THE FEAR OF LEAVING ONE’S LOCKDOWN COMFORT ZONE
“It’s natural for something like this to happen when humans have stayed indoors for this long. We are creatures of habit!” explains Dr Sonia Chaddha, a therapist from Mumbai. Having already had to adapt to a major change in routine this year, many are uncomfortable with the fact that they’re being pushed out of their comfort zones yet again.
And as challenging as it had been at first, the lockdown and work from home had eventually given many extra time, so they could sleep for extended hours, work on their fitness, and pursue a hobby. Some people had even managed to perfect the work-life balance – after struggling for years – during the lockdown. All of these things are now hard to give up.
“The lockdown gave me the time to look after my in-laws, and to bond with my four-year-old daughter. Now that I have started to work from the office four days a week, I’m extremely anxious and scared as there is no one to look after them at home,” says Dhara Rathod, HR professional and single mum from Kolkata. She adds, “My daughter cried a lot on the first day of me resuming work, and although she is alright now, I cannot leave home without feeling uneasy, worried, and guilty, and feel bogged down emotionally.”
WARY OF PHYSICAL INTERACTION
Another byproduct of lockdown has been the increase in social anxiety. “Having stayed all by myself for over three months, I am petrified of meeting people again, including my closest friends. Besides the fear of infection, no human interaction in all these weeks has made me socially awkward. I am scared about interacting with people again,” says Kunal Singh, a student from Pune.
Also, from FOMO (Fear Of Missing Out), the lockdown had us embracing JOLO (Joy Of Letting Go), and most of us have become a little too comfy in our PJs and shorts, and with our bra-less, heel-less and shaving-free existence. “Meeting friends, colleagues, and clients again, would mean going back to my grooming routine, but I don’t feel comfortable about that,” says Seema Singh, an HR professional from Pune.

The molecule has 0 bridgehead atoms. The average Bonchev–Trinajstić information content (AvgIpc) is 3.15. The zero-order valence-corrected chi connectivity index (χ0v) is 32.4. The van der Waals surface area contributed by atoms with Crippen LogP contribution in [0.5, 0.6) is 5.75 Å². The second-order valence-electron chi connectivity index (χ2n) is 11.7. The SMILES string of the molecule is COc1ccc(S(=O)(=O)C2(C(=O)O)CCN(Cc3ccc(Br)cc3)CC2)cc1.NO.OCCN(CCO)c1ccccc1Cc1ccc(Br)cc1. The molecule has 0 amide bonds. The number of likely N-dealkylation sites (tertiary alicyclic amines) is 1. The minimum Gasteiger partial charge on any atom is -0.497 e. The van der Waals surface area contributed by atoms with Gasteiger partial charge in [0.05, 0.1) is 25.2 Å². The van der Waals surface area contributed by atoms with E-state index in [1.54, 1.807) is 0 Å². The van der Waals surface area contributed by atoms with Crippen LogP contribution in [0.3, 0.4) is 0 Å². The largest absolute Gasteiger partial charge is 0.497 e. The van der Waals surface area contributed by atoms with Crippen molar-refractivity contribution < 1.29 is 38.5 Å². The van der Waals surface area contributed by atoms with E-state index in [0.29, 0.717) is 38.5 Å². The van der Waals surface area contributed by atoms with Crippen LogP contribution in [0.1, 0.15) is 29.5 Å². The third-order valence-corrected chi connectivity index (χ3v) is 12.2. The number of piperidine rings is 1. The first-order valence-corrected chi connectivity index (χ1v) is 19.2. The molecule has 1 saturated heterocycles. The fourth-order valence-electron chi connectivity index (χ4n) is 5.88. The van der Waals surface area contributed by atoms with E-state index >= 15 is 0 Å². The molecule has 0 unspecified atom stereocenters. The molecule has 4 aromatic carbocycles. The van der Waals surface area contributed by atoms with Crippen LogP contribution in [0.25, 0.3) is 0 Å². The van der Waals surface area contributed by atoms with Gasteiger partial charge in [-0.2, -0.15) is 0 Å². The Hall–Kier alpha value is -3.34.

READY FOR THE NEW NORMAL? NOT QUITE.
With the risk of infection still high, the new normal barely feels normal. “People felt safe inside their homes, but now when they have to go about living their lives ‘normally’, while also ensuring their safety, they are worried of the uncertainty,” says Dr Sonia.
In the pre-corona age, one looked forward to going out to dinners, movies, parties and concerts, to socialise and unwind. However, all these activities seem unlikely to happen any time soon – which is another reason why people don’t quite seem happy about the unlocking. “When you go out now, you see many of the establishments are still shut and it gives you an eerie feeling. Also, you are constantly scared of getting infected. That’s why I prefer to sit at home and binge-watch a web series instead!” says Sahil Sharma, a musician from Mumbai.
HOW TO COMBAT THE POST-LOCKDOWN ANXIETY
– Understand that it is normal to feel anxious, and that there is no need to feel embarrassed or scared about it
– Deal with it one day at a time, rather than all at once. For example, heading back to work is the top priority, start with just that for the first few days. Gradually, you can head out to parks, and other open public spaces. Keep your trips short.
– Start with meeting one person at a time. You can begin with seeing them at your place, to feel safer.
– In the past few months, your body clock has changed and it will take a while and some exercise to adapt to the new normal. Do be harsh on yourself. Prioritise and follow a schedule.
– Those scared that unlocking means an end of their hobbies and fitness regimen, need to work on better time management.
– The fear of the virus can only be overcome, when you are armed with all precautionary measures. Work on that to regain your confidence with regard to returning to regular life, and avoid high-risk, public spaces until you feel safer.
— Dr Saraswati Gandhi, a clinical psychologist from Bengaluru